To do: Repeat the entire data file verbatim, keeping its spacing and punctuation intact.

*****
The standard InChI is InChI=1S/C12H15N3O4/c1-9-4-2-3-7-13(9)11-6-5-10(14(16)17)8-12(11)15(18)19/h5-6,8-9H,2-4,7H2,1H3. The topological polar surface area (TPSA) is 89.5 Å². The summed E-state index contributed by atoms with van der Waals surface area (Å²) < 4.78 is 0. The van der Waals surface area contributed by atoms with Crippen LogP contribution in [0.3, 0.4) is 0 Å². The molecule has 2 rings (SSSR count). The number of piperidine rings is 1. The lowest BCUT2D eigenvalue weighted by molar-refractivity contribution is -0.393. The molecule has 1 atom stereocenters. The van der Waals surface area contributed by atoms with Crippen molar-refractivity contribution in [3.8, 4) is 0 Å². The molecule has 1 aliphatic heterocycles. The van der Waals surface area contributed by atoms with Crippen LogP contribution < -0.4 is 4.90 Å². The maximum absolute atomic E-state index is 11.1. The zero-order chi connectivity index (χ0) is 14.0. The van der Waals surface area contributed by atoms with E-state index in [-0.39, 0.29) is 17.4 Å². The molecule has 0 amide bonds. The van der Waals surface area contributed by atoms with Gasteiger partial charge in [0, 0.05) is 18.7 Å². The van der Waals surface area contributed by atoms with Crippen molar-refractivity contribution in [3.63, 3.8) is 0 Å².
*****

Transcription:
The standard InChI is InChI=1S/C12H15N3O4/c1-9-4-2-3-7-13(9)11-6-5-10(14(16)17)8-12(11)15(18)19/h5-6,8-9H,2-4,7H2,1H3. The topological polar surface area (TPSA) is 89.5 Å². The summed E-state index contributed by atoms with van der Waals surface area (Å²) < 4.78 is 0. The van der Waals surface area contributed by atoms with Crippen LogP contribution in [0.3, 0.4) is 0 Å². The molecule has 2 rings (SSSR count). The number of piperidine rings is 1. The lowest BCUT2D eigenvalue weighted by molar-refractivity contribution is -0.393. The molecule has 1 atom stereocenters. The van der Waals surface area contributed by atoms with Crippen molar-refractivity contribution in [3.8, 4) is 0 Å². The molecule has 1 aliphatic heterocycles. The van der Waals surface area contributed by atoms with Crippen LogP contribution < -0.4 is 4.90 Å². The maximum absolute atomic E-state index is 11.1. The zero-order chi connectivity index (χ0) is 14.0. The van der Waals surface area contributed by atoms with E-state index in [-0.39, 0.29) is 17.4 Å². The molecule has 0 amide bonds. The van der Waals surface area contributed by atoms with Gasteiger partial charge in [0, 0.05) is 18.7 Å². The van der Waals surface area contributed by atoms with Crippen molar-refractivity contribution in [3.63, 3.8) is 0 Å².